Common Signs of Alcohol Dehydration

Some of the most obvious signs of dehydration caused by alcohol include thirst, headaches and dark yellow urine. However, various other signs might not be as well known. This includes fatigue, confusion and dizziness. These symptoms are likely to be masked by alcohol consumption, which can make them more difficult to spot, too. Being aware of these common signs, as well as the more unusual ones, can help you to be proactive when it comes to your own alcohol consumption and also help someone else in need. Remember, you shouldn’t just focus on rehydrating but instead, look for the smallest signs that your body needs more water.

Alcohol dehydration is also known to exacerbate common hangover symptoms, including headaches, sickness and general discomfort. This is why it’s essential to drink water, consume electrolyte-rich foods and beverages, and get some rest if you believe you are suffering from alcohol dehydration and a hangover.


Long-Term Effects of Chronic Dehydration

Occasional dehydration from alcohol might leave you feeling unwell for a short period of time, but excessive and prolonged dehydration from alcohol use does present a few more serious risks. This is because it can begin to affect organs and their function, skin health and overall well-being. For this reason, you must look out for the signs of alcohol dehydration and take a proactive approach to maintaining appropriate hydration levels before, during and after consuming alcohol.


Hydration Strategies During Alcohol Consumption

Here, we reveal some best practice advice to ensure that you stay well-hydrated and safe when before, during and after alcohol consumption.

  • Be sure to eat healthily and drink water before, during and after you have drunk alcohol. Electrolyte-rich drinks like sports drinks can help you replenish any lost nutrients the next day. Fruit and vegetables, with their high water content, can also help you to retain much-needed energy and hydration.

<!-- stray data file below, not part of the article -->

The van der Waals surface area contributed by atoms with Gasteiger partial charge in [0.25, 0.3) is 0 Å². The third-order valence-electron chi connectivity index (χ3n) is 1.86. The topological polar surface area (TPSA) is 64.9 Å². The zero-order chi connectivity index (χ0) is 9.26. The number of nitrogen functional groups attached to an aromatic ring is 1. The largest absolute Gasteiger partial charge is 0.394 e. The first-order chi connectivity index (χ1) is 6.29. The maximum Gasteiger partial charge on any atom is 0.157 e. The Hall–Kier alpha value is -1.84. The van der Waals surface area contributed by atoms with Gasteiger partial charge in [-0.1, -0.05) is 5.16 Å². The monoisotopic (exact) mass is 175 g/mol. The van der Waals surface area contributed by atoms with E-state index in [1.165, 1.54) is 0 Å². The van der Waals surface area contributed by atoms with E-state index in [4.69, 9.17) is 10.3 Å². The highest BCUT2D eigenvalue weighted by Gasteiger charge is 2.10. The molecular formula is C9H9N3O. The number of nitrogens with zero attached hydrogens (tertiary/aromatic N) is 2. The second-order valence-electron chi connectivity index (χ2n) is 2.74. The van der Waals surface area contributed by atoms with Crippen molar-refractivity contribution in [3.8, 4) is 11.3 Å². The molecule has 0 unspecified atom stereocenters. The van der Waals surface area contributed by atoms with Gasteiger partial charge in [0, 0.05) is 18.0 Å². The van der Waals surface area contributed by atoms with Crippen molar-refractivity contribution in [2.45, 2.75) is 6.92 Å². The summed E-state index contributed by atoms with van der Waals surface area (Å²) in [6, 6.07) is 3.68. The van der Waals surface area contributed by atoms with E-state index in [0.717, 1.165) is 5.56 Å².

• Intersperse alcoholic drinks with water and soda drinks to help stay hydrated.
  • Alcoholic drinks that require mixers, such as soda water, can help you to reduce any effects of dehydration.
  • Consider setting limits for your alcohol consumption to prevent excessive fluid loss.
  • Remember that moderation is key, and try to pace your alcohol intake.

By incorporating these strategies into your alcohol consumption, you can make more mindful choices when it comes to alcohol and mitigate the risk of dehydration.


How We Can Help

There is a clear link between alcohol and dehydration, but armed with the above knowledge, you can hopefully take a more informed approach to your drinking. However, in Step 1, Recovery, we know it isn’t always that easy.

If you or someone you know is struggling with their alcohol intake, just know that we’re here to help you. Our team provides the tools, resources and information you need to be able to make decisions about your well-being and drinking. So, if you have any questions or concerns, just remember that we’re here today.